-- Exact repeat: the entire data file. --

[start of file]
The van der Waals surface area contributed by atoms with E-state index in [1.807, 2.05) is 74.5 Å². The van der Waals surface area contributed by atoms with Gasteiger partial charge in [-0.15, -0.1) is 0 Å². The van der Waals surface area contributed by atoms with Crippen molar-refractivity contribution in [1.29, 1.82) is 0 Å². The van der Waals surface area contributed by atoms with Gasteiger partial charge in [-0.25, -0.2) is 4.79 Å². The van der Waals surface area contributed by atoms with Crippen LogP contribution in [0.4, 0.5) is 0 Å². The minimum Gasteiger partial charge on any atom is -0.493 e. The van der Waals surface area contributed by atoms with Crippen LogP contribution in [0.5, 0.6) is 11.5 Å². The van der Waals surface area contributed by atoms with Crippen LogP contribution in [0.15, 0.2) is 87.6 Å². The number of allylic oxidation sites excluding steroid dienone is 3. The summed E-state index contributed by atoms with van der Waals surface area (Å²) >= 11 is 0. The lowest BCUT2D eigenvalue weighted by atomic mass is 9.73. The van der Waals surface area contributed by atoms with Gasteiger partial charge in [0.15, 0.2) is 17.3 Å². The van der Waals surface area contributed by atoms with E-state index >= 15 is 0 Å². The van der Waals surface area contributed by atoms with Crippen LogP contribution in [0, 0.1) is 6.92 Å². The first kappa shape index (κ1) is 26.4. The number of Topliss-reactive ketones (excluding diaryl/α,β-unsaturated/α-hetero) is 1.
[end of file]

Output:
The van der Waals surface area contributed by atoms with E-state index in [1.807, 2.05) is 74.5 Å². The van der Waals surface area contributed by atoms with Gasteiger partial charge in [-0.15, -0.1) is 0 Å². The van der Waals surface area contributed by atoms with Crippen molar-refractivity contribution in [1.29, 1.82) is 0 Å². The van der Waals surface area contributed by atoms with Gasteiger partial charge in [-0.25, -0.2) is 4.79 Å². The van der Waals surface area contributed by atoms with Crippen LogP contribution in [0.4, 0.5) is 0 Å². The minimum Gasteiger partial charge on any atom is -0.493 e. The van der Waals surface area contributed by atoms with Crippen LogP contribution in [0.5, 0.6) is 11.5 Å². The van der Waals surface area contributed by atoms with Crippen LogP contribution in [0.15, 0.2) is 87.6 Å². The number of allylic oxidation sites excluding steroid dienone is 3. The summed E-state index contributed by atoms with van der Waals surface area (Å²) >= 11 is 0. The lowest BCUT2D eigenvalue weighted by atomic mass is 9.73. The van der Waals surface area contributed by atoms with Gasteiger partial charge in [0.15, 0.2) is 17.3 Å². The van der Waals surface area contributed by atoms with E-state index >= 15 is 0 Å². The van der Waals surface area contributed by atoms with Crippen LogP contribution in [0, 0.1) is 6.92 Å². The first kappa shape index (κ1) is 26.4. The number of Topliss-reactive ketones (excluding diaryl/α,β-unsaturated/α-hetero) is 1.